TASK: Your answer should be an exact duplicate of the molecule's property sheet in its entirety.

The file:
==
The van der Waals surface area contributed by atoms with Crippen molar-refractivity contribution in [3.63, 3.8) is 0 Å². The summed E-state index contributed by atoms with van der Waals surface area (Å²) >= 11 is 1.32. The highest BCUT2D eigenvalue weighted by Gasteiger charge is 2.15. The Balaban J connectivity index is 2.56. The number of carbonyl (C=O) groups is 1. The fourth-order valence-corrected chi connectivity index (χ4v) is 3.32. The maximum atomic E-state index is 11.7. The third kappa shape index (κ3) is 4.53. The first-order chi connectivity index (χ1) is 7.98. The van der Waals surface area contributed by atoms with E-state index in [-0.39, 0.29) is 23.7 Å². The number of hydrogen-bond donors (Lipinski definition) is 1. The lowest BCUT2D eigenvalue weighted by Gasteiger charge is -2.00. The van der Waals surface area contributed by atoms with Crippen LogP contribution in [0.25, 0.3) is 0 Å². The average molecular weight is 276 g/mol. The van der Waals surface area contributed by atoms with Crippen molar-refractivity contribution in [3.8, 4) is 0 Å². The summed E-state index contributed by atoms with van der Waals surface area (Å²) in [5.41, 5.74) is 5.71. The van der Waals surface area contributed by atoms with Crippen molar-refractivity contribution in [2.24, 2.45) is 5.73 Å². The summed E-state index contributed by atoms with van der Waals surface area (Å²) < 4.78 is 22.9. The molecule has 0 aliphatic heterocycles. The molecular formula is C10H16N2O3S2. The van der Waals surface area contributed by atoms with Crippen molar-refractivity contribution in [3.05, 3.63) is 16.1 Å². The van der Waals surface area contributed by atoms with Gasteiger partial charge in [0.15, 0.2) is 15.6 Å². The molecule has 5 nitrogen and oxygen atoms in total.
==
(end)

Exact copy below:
The van der Waals surface area contributed by atoms with Crippen molar-refractivity contribution in [3.63, 3.8) is 0 Å². The summed E-state index contributed by atoms with van der Waals surface area (Å²) >= 11 is 1.32. The highest BCUT2D eigenvalue weighted by Gasteiger charge is 2.15. The Balaban J connectivity index is 2.56. The number of carbonyl (C=O) groups is 1. The fourth-order valence-corrected chi connectivity index (χ4v) is 3.32. The maximum atomic E-state index is 11.7. The third kappa shape index (κ3) is 4.53. The first-order chi connectivity index (χ1) is 7.98. The van der Waals surface area contributed by atoms with E-state index in [-0.39, 0.29) is 23.7 Å². The number of hydrogen-bond donors (Lipinski definition) is 1. The lowest BCUT2D eigenvalue weighted by Gasteiger charge is -2.00. The van der Waals surface area contributed by atoms with Crippen LogP contribution in [0.25, 0.3) is 0 Å². The average molecular weight is 276 g/mol. The van der Waals surface area contributed by atoms with Crippen molar-refractivity contribution in [3.8, 4) is 0 Å². The summed E-state index contributed by atoms with van der Waals surface area (Å²) in [5.41, 5.74) is 5.71. The van der Waals surface area contributed by atoms with Crippen molar-refractivity contribution in [2.24, 2.45) is 5.73 Å². The summed E-state index contributed by atoms with van der Waals surface area (Å²) < 4.78 is 22.9. The molecule has 0 aliphatic heterocycles. The molecular formula is C10H16N2O3S2. The van der Waals surface area contributed by atoms with Crippen molar-refractivity contribution in [3.05, 3.63) is 16.1 Å². The van der Waals surface area contributed by atoms with Gasteiger partial charge in [0.15, 0.2) is 15.6 Å². The molecule has 5 nitrogen and oxygen atoms in total.